There are a few things you should know about sewing in satin. So, follow these tips and get your satin sewing project off to a good start.
What is satin fabric?
There isn't just one kind of satin. Satin refers to how the fabric is woven. A satin weave makes one side of the material smooth and lustrous. But this effect can be achieved with all kinds of fibres, such as silk, cotton, polyester, and even wool.
Different fibres need to be handled differently on your sewing machine, so make sure you know your satins from your silks before you start.
Satin-Sewing-Tip No. 1:
Cut one layer at a time
No matter which fibre was used to create your satin fabric, they all tend to have one thing in common: satin fabric is slippery! So, we advise you not to cut multiple layers at once.
Satin-Sewing-Tip No. 2:
Use suitable needles
Satin weaves are pretty unforgiving when it comes to needle marks. As satin can easily snag on a barbed needle, you should always start your sewing project with fresh needles.
You might even want to change needles in the middle of your sewing project if your fabric starts to snag. And once pull marks appear in your material, there is no way to disguise them.
Use microtex needles for satin
We recommend you use ultrafine sewing machine needles, no thicker than 60 or 70. Ideally, you would use microtex needles specially designed for delicate fabrics.
Microtex needles are very thin and have a narrow tip that slides easily through fragile, delicate fabrics without pulling stitches/threads.
Use quality, thin pins – and pin only in the seam allowance
Likewise, you should make sure to use extra thin pins or head pins, preferably new ones. All to ensure you don't create larger holes than absolutely necessary.
As mentioned, satin is quite unforgiving when it comes to needle marks. So, while your first instinct may be to pin this slippery fabric heavily, we would not recommend you do so.
Instead, use your pins in the seam allowance where possible – and use extra fine dressmaking pins that are thinner and much sharper.
Satin-Sewing-Tip No. 3:
Be mindful of the Fabric Grain
As satin is a lively fabric, you need to be meticulous about the fabric grain when laying out your pattern pieces. Your sewing project will look off if your pieces don't follow the fabric grain.
Also, you'll notice that the sheen of your satin changes slightly from one angle to the next when you hold it up to the light. So, if your cut pattern pieces don't run in the same direction, you risk the appearance of colour differences in your finished project.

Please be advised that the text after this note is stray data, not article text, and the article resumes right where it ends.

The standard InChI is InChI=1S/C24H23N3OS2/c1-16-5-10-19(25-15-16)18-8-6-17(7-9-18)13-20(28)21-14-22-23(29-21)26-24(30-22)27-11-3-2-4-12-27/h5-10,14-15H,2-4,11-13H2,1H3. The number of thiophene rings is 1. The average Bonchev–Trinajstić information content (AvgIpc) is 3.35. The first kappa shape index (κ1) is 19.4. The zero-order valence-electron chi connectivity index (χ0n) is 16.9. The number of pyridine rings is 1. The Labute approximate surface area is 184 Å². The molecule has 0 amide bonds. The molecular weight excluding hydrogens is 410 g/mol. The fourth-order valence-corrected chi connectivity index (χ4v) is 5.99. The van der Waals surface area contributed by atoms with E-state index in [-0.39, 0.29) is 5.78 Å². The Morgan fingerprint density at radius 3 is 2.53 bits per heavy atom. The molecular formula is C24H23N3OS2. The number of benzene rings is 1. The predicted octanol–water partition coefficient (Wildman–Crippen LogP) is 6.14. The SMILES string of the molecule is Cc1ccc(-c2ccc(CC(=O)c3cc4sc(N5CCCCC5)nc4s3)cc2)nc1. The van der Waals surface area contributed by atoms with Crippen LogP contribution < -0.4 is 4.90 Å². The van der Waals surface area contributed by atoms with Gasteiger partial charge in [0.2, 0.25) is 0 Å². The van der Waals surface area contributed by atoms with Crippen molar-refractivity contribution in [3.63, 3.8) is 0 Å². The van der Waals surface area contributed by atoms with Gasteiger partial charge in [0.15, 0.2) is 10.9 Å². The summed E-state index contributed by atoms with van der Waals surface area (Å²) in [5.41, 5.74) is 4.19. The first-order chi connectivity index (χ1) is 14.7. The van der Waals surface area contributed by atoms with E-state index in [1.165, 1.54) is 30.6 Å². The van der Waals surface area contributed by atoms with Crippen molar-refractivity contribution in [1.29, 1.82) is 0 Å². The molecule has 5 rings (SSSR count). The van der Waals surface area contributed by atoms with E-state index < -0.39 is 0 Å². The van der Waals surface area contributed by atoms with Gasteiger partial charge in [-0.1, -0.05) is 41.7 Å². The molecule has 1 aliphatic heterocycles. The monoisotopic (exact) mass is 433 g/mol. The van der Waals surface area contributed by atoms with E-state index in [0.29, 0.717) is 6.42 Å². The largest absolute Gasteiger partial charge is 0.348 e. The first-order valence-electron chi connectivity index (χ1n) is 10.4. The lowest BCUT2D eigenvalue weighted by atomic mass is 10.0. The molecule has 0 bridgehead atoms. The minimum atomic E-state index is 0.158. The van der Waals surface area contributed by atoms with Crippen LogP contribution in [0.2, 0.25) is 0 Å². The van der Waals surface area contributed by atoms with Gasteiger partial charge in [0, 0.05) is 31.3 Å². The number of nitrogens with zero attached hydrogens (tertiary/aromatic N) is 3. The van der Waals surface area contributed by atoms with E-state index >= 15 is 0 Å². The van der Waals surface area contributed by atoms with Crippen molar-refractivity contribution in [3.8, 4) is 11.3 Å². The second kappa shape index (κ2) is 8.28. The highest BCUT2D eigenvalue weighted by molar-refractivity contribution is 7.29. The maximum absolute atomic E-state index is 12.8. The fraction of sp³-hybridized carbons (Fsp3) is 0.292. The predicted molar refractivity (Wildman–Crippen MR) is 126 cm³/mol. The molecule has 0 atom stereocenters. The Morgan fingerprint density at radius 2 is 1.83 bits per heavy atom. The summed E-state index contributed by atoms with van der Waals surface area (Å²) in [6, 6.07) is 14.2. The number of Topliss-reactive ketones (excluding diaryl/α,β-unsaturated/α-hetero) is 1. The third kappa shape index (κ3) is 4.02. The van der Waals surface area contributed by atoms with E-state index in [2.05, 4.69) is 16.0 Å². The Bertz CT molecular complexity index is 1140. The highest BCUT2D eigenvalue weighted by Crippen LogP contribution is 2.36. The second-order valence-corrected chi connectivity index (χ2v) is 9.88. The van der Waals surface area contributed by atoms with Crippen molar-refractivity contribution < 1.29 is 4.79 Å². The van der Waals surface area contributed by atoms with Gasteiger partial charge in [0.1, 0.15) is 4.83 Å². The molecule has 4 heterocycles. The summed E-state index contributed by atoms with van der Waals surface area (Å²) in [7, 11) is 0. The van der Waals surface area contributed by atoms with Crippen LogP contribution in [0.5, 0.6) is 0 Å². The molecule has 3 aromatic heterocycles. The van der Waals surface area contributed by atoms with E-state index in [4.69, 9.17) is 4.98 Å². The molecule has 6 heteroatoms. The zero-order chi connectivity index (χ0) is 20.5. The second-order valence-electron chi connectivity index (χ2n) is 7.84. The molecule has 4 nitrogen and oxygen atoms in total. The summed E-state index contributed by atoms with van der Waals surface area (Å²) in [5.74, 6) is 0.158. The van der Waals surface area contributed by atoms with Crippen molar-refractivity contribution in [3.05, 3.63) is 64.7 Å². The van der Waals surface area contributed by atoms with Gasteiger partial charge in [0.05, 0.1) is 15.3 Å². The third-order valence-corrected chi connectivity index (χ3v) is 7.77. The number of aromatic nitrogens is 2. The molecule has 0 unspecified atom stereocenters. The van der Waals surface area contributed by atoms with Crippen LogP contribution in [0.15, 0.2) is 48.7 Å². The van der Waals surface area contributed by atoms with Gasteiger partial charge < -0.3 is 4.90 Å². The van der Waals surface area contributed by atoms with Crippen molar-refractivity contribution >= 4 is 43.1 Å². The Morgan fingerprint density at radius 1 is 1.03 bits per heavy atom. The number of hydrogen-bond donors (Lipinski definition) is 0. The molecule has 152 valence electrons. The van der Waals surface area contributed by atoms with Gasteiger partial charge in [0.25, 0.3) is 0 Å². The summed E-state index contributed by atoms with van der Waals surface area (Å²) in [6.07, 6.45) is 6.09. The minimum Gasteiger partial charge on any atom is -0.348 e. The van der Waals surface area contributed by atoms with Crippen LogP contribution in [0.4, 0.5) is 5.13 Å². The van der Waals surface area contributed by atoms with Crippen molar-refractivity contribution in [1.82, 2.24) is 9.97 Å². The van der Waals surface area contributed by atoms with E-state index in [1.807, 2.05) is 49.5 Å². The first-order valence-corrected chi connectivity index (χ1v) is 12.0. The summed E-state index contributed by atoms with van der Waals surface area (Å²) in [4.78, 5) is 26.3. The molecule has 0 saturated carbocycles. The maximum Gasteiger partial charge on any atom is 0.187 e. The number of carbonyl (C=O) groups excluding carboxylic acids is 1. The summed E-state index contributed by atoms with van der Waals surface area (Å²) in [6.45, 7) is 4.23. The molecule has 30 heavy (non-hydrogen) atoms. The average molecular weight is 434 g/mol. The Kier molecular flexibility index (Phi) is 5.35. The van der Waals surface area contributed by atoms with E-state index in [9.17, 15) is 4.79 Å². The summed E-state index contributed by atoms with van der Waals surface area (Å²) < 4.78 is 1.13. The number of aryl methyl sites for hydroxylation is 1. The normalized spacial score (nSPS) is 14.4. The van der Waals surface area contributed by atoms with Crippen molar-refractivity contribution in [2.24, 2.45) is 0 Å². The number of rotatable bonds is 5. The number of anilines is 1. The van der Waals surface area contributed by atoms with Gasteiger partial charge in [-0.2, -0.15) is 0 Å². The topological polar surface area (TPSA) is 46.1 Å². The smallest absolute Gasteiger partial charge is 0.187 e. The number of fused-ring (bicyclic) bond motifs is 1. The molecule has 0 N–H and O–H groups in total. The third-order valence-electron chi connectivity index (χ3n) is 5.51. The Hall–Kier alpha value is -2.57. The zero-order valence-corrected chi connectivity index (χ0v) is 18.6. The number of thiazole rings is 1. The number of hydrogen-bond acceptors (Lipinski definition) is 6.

This also brings us to the next tip:
Satin-Sewing-Tip No. 4:
Pin your pattern
We recommend you pin your pattern to your satin fabric. This will prevent slipping and causing you to cut your pattern pieces off size. Simultaneously, it makes it easier to be meticulous with your fabric grain.
And when it is time to cut your pattern pieces, keep the following in mind:
Satin-Sewing-Tip No. 5:
Use sharp fabric shears
Satin can be notoriously difficult to cut. As mentioned before, the fabric is very slippery, which makes cutting difficult. But you may also experience quite a bit of resistance while cutting the fabric. Which is why sharp scissors are a must.
Make sure you use quality fabric shears – you won't believe the difference they make! For even more convenience, use a -sharp! – rotary cutter.
Satin-Sewing-Tip No. 6:
Avoid water, steam, or water-based markers
The use of water tends to cause staining, so don't mark your satin fabric with anything that requires water to remove. We also recommend you don't steam your fabric. Firstly, to avoid water staining, but also because the higher temperature of steaming may cause the lustre of your material to change.
So, mark your fabric with tailor's chalk. Always draw on the wrong side of your material and test on a scrap piece first.
Clean, dry, and smooth surfaces only!
Make sure your work surface is completely dry and that its surface is smooth. That also goes for your hands and nails, by the way, as satin fabric can even snag on callouses and nails. But avoid using hand cream just before handling satin, as it shows oil stains just as badly as water stains.
Satin-Sewing-Tip No. 7:
Loosen up! (the thread tension)
Make sure to check your thread tension on a trial piece. If your fabric is stretched or your thread forms loops, you might want to loosen the thread tension.
This part is quite a bit of trial and error – there is no default setting. As mentioned, a satin weave can be made in different fibres. The settings for your thread tension and stitch length are also different from one fabric to another.
Satin-Sewing-Tip No. 8:
Finish your seams
Satin frays dreadfully. So, make sure you always finish your seams. You might even consider using a wider seam allowance to secure your seams.
You can use a serger or overlock stitch to finish your seams. But make sure to stitch some test seams on a scrap piece to make sure what finishing technique gives the best result for your satin fabric. Because the material is so light, bulky seams can easily show through. And we wouldn't want that to happen on your finished piece!
Satin-Sewing-Tip No. 9:
Use quality interlining
Especially on the smaller parts, such as collars and cuffs, we recommend using good-quality interlining to stabilize your garments. In addition, we recommend ironing on the interlining before you cut your pattern pieces – remember, without steam!
Our light interlining from Freudenberg is perfect for the job.
Sewing with satin is tricky, but worth it!
While sewing satin certainly is trickier than most other fabrics, you’ll be just as pleased with your results once you’ve had a bit of practice!
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